June 9, 2023

Australian cricket mourns 1956 Olympian and 31st Test captain Brian Booth, dead at 89 | Cricket

Australia’s 31st men’s Test cricket captain, Brian Booth, has died aged 89.

Booth, who played 29 Tests for Australia, scored five Test centuries and was a key cog in Australia’s batting throughout the early part of the 1960s. Such was his athleticism, he also represented Australia in hockey at the 1956 Melbourne Olympics. But it was in cricket where he made his name with 1773 Test runs at 42.21.

A stylish middle-order bat, Booth made a century in his first home Test against England in 1962, before scoring another in the next match at the MCG. He averaged 50.5 as Australia retained the Ashes at home before dominating South Africa the following summer with another two Test tons.

The right-hander went on to post solid returns in England in 1964 as Australia again won the Ashes, and was handed the captaincy for two matches in 1965-66 with Bob Simpson out. But at the same time his own batting stumbled and after the hosts were beaten heavily in the second of those matches, Simpson returned to the side and Booth was dropped, never to play for Australia again.

“Captaining Australia was a privilege,” a philosophical Booth said in an interview with the Cricket Monthly in 2013. “Bobby Simpson was the regular captain and broke his arm just prior to the first Test.

“He came back for the second Test in Melbourne and on the eve of the third, in Sydney, Sir Donald Bradman approached me at practice and said, ‘Bob has chicken pox, Brian. You’re captaining tomorrow’.”

Booth’s subsequent omission prompted Bradman to write to him, telling him he and his colleagues had “disliked” having to go from making him captain to out of the side in the space of three matches.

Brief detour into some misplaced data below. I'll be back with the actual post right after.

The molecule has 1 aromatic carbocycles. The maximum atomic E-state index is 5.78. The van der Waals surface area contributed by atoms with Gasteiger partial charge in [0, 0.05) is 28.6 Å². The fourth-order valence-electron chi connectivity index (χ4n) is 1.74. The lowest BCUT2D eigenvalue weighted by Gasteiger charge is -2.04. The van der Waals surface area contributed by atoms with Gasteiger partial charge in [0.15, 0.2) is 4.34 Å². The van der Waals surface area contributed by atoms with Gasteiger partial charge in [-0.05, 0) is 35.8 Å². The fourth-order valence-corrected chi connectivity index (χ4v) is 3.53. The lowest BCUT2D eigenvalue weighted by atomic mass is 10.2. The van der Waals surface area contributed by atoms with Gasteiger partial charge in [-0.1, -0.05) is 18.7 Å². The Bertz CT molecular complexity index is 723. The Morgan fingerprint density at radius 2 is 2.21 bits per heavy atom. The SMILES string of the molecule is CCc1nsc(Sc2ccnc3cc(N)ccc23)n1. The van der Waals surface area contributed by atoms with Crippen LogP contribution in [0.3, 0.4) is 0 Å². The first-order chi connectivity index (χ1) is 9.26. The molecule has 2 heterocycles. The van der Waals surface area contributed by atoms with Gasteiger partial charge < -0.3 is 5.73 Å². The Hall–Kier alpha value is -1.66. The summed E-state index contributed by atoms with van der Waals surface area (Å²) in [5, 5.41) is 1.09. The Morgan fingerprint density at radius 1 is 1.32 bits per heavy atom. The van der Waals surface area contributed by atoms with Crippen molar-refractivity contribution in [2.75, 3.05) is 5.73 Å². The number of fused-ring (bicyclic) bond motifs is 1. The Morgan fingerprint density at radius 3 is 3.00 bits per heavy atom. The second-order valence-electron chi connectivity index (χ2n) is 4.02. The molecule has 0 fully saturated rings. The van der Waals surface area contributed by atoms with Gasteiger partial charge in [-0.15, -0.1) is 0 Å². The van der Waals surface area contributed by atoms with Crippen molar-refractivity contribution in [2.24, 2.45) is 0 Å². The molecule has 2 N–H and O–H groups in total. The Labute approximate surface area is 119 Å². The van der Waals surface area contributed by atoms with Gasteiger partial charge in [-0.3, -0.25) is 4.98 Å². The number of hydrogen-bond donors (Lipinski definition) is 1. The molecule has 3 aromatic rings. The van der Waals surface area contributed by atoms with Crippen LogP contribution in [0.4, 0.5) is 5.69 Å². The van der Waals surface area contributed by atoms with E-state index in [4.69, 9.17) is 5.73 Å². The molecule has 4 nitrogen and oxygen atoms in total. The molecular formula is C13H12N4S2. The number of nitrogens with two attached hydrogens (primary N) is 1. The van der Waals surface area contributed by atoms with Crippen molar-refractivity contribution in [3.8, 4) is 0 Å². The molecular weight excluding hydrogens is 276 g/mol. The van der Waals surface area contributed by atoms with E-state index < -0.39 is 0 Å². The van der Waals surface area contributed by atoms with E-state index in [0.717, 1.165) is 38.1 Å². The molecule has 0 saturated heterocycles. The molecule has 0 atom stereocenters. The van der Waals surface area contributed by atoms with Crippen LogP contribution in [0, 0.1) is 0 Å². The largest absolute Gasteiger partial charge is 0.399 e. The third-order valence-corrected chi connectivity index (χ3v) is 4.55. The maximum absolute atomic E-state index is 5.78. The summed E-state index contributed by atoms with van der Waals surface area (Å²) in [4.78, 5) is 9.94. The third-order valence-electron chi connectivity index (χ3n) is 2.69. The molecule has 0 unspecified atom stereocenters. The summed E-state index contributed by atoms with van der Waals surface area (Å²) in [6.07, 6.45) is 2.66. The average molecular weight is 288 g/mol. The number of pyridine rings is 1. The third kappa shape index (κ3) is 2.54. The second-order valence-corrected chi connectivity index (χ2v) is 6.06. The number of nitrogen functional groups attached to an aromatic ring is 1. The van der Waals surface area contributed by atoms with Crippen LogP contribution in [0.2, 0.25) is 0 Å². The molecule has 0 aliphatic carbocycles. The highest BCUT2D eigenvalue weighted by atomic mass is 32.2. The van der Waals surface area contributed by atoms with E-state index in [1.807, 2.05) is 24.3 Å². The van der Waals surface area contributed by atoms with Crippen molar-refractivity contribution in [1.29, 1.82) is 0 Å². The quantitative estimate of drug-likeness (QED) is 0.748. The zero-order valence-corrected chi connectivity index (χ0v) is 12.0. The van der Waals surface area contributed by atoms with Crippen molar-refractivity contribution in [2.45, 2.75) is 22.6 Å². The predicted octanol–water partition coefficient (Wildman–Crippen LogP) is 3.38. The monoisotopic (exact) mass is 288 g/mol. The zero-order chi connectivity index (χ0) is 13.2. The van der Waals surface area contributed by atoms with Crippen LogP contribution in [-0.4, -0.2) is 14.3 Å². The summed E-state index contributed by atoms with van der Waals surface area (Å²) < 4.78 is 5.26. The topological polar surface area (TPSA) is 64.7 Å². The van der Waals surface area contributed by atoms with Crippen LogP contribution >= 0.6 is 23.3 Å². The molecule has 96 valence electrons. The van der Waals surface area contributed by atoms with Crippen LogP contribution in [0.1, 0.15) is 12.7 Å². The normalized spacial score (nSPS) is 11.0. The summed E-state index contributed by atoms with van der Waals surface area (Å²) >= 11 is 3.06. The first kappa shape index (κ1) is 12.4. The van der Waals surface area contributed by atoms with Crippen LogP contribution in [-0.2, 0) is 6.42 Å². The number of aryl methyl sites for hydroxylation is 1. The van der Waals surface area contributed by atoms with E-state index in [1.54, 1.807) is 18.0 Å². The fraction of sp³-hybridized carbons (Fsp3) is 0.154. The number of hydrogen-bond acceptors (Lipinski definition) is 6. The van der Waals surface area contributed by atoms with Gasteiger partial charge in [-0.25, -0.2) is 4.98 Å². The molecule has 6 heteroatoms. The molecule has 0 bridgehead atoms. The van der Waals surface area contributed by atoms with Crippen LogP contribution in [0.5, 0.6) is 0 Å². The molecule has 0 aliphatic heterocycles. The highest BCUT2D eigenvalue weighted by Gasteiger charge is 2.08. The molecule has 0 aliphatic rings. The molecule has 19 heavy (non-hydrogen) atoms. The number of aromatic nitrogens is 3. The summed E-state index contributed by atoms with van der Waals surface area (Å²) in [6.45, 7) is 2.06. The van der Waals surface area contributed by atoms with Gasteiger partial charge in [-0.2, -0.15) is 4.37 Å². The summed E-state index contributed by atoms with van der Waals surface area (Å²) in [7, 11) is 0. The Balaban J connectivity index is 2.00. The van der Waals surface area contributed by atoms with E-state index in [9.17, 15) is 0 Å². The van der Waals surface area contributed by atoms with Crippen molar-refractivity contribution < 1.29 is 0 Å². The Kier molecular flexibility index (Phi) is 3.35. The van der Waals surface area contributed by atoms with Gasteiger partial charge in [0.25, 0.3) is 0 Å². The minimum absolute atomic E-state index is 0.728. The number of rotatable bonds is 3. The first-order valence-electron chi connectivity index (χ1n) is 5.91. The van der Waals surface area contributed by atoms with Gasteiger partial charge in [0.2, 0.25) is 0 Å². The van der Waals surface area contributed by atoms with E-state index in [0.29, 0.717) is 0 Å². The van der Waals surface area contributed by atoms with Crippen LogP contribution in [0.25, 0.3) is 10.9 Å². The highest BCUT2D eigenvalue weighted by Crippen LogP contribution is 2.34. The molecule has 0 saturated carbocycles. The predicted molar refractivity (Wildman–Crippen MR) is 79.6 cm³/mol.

“I don’t think he’d ever done that (written to a player) before,” Booth said. “But I understood why. My scores were not good enough. I’d get to double figures in most innings only to get out. At some stage I knew I’d be passed over for someone performing better. Ian Chappell and Keith Stackpole came into the side and were to have great careers.”

Booth was later elected as Life Member of the Melbourne Cricket Club, received an MBE from the Queen in 1982 and was inducted into the Cricket NSW Hall of Fame in 2014.

A market gardener’s son, Booth was working as a school teacher in 1954 when he was called from the classroom to the Sydney Cricket Ground as an emergency replacement to play Sir Len Hutton’s touring English XI. By train and taxi he hurried 40km to the ground, was lent a cap and a borrowed bat, and rushed out to the middle where NSW was 25 for 5. Booth’s calm 74 not out that day announced him as a future star.

Yet he delayed his rise in cricket to play hockey for Australia as an inside-left at the Melbourne Olympics. The twin sports contributed to Booth’s powerful stroke-play to pace and unhesitating footwork to spin. When his Test career finally got underway, age 27, Booth became famous for rescue efforts at No 4 or 5, inspiring one sportswriter to call the devout Anglican “Australia’s one-man Salvation Army.”

Booth made 21 first-class centuries, five of them in Tests, with his 112 at Brisbane and 105 in Melbourne in successive Tests in the 1962-63 series against England the highlights. His highest Test score of 169 came the next summer, where even South African captain Trevor Goddard delighted in Booth’s brilliance at the crease: “We didn’t mind the leather-chasing when he played so charmingly.”

Playing club cricket into retirement, Booth’s faith made him unavailable for Sunday play. He diverted his energies as a vice-president of NSW Cricket Association and the Liberal Party candidate for St George in the 1974 election. Despite over 21,000 votes, he fell short of office, a disappointment Booth shrugged off with a trademark grin. “If a prize were offered for fair play among Australia’s post-war cricketers,” wrote legendary cricket scribe Ray Robinson, “Brian Booth would win hands down.”

“Brian was immensely respected and admired throughout the cricketing community and beyond and we extend our deepest condolences to his wife Judy and their family and friends,” Cricket Australia CEO Nick Hockley said.

“Less than 50 players have captained the Australian men’s Test team and Brian’s name is included on a list that features many of the game’s greats.

“He has had an extraordinary life and will be sadly missed. His contribution to cricket continues to be an inspiration and will always be remembered.”